To get to the Royal, check whether Porter Airlines (www.flyporter.com) has a connection from your city to Toronto. The airline features old-fashioned service and comfort, including wider seats than typically found these days. Porter lands on an island just off downtown. You can take a short ferry ride to the “mainland” or walk through a tunnel. A bus will drop you close to the Royal York and the train station.
For more information and ticket information, go to the show’s website www.royalfair.org. Rooms are available for $199 a night at the Royal York through the website. Check the website in September for special travel deals from the U.S.
Many volunteers at the Royal Winter Agricultural Fair have a long history of involvement. Show Chairman Andrew McKee’s family has been with the event since it began. His grandmother, Margaret McKee, rode in the first Royal in 1922. His grandfather, John William McKee, was president in the late 1940s and his father, Angus McKee, was on the board of governors and still attends every year.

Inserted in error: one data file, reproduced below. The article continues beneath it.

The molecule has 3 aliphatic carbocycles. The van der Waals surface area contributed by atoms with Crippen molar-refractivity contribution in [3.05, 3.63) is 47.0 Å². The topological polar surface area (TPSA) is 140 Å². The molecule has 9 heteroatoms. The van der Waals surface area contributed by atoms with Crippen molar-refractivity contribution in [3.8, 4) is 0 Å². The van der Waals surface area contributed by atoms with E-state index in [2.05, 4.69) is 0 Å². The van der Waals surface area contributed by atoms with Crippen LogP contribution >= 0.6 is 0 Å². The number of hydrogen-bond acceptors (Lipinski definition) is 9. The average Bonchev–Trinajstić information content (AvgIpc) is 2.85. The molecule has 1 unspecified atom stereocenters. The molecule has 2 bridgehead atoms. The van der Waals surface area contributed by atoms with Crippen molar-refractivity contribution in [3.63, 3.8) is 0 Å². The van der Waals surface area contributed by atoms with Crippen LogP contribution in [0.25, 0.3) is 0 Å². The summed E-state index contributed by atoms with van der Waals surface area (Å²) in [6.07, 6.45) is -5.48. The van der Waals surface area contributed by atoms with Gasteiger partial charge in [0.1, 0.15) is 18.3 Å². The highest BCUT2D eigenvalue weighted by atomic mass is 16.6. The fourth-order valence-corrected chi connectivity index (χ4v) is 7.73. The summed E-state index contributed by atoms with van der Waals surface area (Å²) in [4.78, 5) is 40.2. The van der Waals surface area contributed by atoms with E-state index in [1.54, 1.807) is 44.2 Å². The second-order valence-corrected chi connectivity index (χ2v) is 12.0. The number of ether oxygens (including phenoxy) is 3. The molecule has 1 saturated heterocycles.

“It’s never an obligation. It’s always been a highlight on the calendar for the family,” Andrew said. “I’ve attended every Royal in the 45 years of my life save one, when I was overseas and couldn’t get back for it.
“Through my childhood and my adult life, there have been different things that have interested me over the years, but there’s always something to keep you coming back,” he added. “Now my kids are Royal Fair addicts.”
This article originally appeared in the September 2016 issue of Practical Horseman.